Rolls-Royce is aiming to commence testing of a revised intermediate pressure compressor blade for troubled Trent 1000 engines next month, as it seeks to accelerate the introduction of new components to overhaul the powerplants.
The manufacturer has been dealing with a blade durability problem with the compressor rotor in the Package C version of the engine, which spurred an airworthiness directive for Trent-powered Boeing 787 operators in April.
Rolls-Royce civil aerospace president Chris Cholerton admits that the disruption to 787 operators is "unacceptable" but that the company remains committed to minimising the impact.
"While we expect the number of aircraft affected to rise in the short term, as the deadline for the completion of initial inspections approaches, we are confident that we have the right building-blocks in place to tackle the additional workload this will create," he adds.
The company says it has installed a revised blade in a test engine and will begin testing in early June. It is also aiming to make initial parts available later this year, instead of 2019.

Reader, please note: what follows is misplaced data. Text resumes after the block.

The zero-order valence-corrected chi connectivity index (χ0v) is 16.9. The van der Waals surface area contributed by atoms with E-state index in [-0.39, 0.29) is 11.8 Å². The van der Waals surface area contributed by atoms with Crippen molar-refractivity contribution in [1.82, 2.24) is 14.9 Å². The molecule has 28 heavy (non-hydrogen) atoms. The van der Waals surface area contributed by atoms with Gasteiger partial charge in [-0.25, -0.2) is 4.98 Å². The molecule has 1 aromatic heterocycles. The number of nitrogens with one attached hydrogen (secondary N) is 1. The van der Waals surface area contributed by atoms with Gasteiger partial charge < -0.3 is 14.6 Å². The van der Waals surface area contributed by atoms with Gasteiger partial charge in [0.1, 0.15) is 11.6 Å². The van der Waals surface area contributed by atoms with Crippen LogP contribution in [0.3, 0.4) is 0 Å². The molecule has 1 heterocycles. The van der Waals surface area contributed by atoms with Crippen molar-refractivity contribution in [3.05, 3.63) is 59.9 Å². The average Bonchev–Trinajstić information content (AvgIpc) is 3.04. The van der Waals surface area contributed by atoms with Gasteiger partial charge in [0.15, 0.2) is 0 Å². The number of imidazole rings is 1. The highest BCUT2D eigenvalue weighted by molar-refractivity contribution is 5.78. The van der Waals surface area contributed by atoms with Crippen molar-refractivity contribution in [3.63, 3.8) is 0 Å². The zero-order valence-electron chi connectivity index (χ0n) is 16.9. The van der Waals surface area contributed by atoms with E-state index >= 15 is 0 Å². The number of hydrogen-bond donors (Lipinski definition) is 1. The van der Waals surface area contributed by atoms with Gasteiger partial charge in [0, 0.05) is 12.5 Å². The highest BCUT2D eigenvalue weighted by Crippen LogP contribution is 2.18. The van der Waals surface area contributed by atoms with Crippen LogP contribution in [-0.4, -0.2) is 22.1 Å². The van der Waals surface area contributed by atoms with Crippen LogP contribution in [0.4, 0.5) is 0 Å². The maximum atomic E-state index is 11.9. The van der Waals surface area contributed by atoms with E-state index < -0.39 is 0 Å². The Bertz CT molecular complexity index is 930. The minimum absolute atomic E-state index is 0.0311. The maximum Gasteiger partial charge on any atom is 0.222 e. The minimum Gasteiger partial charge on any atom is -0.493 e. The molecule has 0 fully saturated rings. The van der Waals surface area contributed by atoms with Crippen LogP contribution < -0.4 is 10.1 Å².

Rolls-Royce states that efficiency in the supply chain and computing power have enabled its engineers to "accelerate" development of the new blade.
It also says that it has trebled maintenance capacity for affected Trent engines – through additional lines and reduced times – enabling it to work on a greater number of powerplants simultaneously, and developed new inspection techniques to support affected carriers.
Rolls-Royce has not adjusted its estimates of the financial effect of the issues surrounding the Package C engine fix.
“While we have made important progress in supporting our customers, there is clearly more to do," says Cholerton. "We will not rest until we have ensured the engine meets the high standards our customers rightly expect."